Jun 13, 2011

Preying on parks

Database of parks, open spaces, and green belts must be notified and made accessible to the public

By Dr Noman Ahmed

A few weeks ago, two fishermen activists were killed in Karachi in cold blood. They were allegedly eliminated due to their involvement in campaigning to safeguard the mangrove forests of the city. And this is just one reflection on the state of environmental issues.

The environmental assets of the metropolis have been under threat. Unscrupulous elements want to transform them into private ventures for commercial benefits. Whosoever tries to question the status is confronted with dire consequences.

It is disappointing to observe that no worthwhile response has been given by the city administration to protect these precious assets and lives of people who raise their voices for saving the environment.

From a historical perspective, it has been established that Karachi was a city with an abundance of parks, playgrounds, open spaces, green belts and peri-urban land allocations for greenery.

Planners for Karachi and various administrators have made periodic contributions to ensure that the city continues to retain a large proportion of spaces under active landscape. For instance, the Karachi Development Plan (1973-85) which was undoubtedly one of the most comprehensive planning exercises done for the city, proposed to conserve all the existing parks with an upgraded landscape status.

A meticulous framework was laid down to incorporate related land uses for horticulture, urban agriculture, green islands and buffer zones. It is obvious that no landscape or horticultural activity can sustain without a corresponding allocation of suitable land for the purpose.

It is saddening to note that during the past three decades, organised attempts have been made by certain quarters with vested interests to encroach upon these previous public assets of the city. In addition, several development projects have affected the status and existence of parks and open spaces.

Road-widening schemes, commonly initiated to increase road-width, have been executed at the expense of trees and road shoulders spaces. This land allocation has been kept for environmental balance, visual aesthetics and ground water re-charging purposes.

One finds that increasing car ownership has forced city administrators to create greater room for vehicles at the cost of trees and pedestrian spaces. Rashid Minhas Road, University Road, Abul Hasan Isphahani Road, Preedy Street, Shahrah-e-Pakistan, and Shahrah-e-Ibne Sina are only a few mentions in this regard.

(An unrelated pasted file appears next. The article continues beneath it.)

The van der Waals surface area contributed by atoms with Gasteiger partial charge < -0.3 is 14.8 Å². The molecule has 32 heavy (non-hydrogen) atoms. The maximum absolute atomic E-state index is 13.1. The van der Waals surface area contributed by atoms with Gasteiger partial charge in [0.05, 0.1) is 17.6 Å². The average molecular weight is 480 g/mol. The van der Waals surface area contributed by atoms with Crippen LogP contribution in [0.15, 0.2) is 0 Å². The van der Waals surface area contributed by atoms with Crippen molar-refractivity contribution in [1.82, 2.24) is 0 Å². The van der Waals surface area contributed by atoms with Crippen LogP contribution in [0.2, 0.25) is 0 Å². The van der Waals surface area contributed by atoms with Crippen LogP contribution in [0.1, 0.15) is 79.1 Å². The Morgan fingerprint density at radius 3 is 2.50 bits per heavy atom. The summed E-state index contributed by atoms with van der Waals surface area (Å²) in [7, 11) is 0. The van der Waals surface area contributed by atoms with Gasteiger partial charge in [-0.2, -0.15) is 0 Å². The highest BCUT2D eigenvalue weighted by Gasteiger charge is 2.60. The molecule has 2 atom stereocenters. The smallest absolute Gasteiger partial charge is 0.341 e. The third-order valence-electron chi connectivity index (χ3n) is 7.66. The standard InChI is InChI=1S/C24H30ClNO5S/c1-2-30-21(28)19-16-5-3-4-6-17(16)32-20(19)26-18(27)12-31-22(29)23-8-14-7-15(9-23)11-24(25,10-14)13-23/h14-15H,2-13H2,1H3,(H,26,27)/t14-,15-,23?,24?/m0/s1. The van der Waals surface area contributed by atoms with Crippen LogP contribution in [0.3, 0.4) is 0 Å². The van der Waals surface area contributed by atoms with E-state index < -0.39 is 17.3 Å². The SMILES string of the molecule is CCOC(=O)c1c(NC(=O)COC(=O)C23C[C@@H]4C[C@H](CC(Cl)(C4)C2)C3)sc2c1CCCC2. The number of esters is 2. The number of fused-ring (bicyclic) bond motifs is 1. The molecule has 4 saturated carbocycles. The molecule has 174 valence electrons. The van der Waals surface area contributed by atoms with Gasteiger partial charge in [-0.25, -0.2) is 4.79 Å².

Organised encroachment of park land and green spaces is also undertaken by clandestine mafias. The campaign of Gutter Baghicha in western part of Karachi is an example. A brave activist, Nisar Baloch, who was actively campaigning to safeguard this vital landscape, was murdered in November 2009.

Office-bearers of a well-known non-governmental organisation were threatened of dire consequences for their public service litigation efforts for protecting green spaces. The incident of Kidney Hill in societies area is an example. Many land use conversions have been done in blatant violation of law.

Foundation-stone of a hospital has been laid on a large piece of land in Block-7, Gulshan-e-Iqbal. Surveys and investigations conducted by Human Rights Commission of Pakistan (HRCP) inform that more than two dozen plots in formal planned schemes have been illegally grabbed by different interest groups.

A five-acre park/playground plot on Kashmir Road has been converted into marriage gardens. The Webb Ground in the Lines Area is being taken over by a store. The matter has been subjudice. Many neighbourhood parks in North Nazimabad, Gulshan-e-Iqbal, Orangi Town and Gulistan-e-Jauhar have been converted into residential plots, commercial high rises and other prohibited land uses.

NGOs, lawyers, and other professionals have made efforts to protect city landscape from encroachment and conversion. Different approaches have been adopted by these people to fulfil the most vital civic responsibility. Dialogue with politicians, administrators and decision-makers can be one aspect to ameliorate the situation.

Experience has shown that activism cannot succeed unless reinforced by mobilised support of the masses and other stakeholders. There are several vital measures that must be initiated without delay. Database of parks, open spaces, green belts and other category of environmental assets must be notified and made accessible to common public.

This shall ensure public scrutiny and consequent public action. The print and electronic media must give wider coverage to violations of land use rights. Times have proved that this is the single most important input to pressurise those going for vested interests. And corporate stakeholders should extend a helping hand through the business clout and financial assistance. With an objective and fearless cadre of public activists, park and green spaces in the city can have a much better future.

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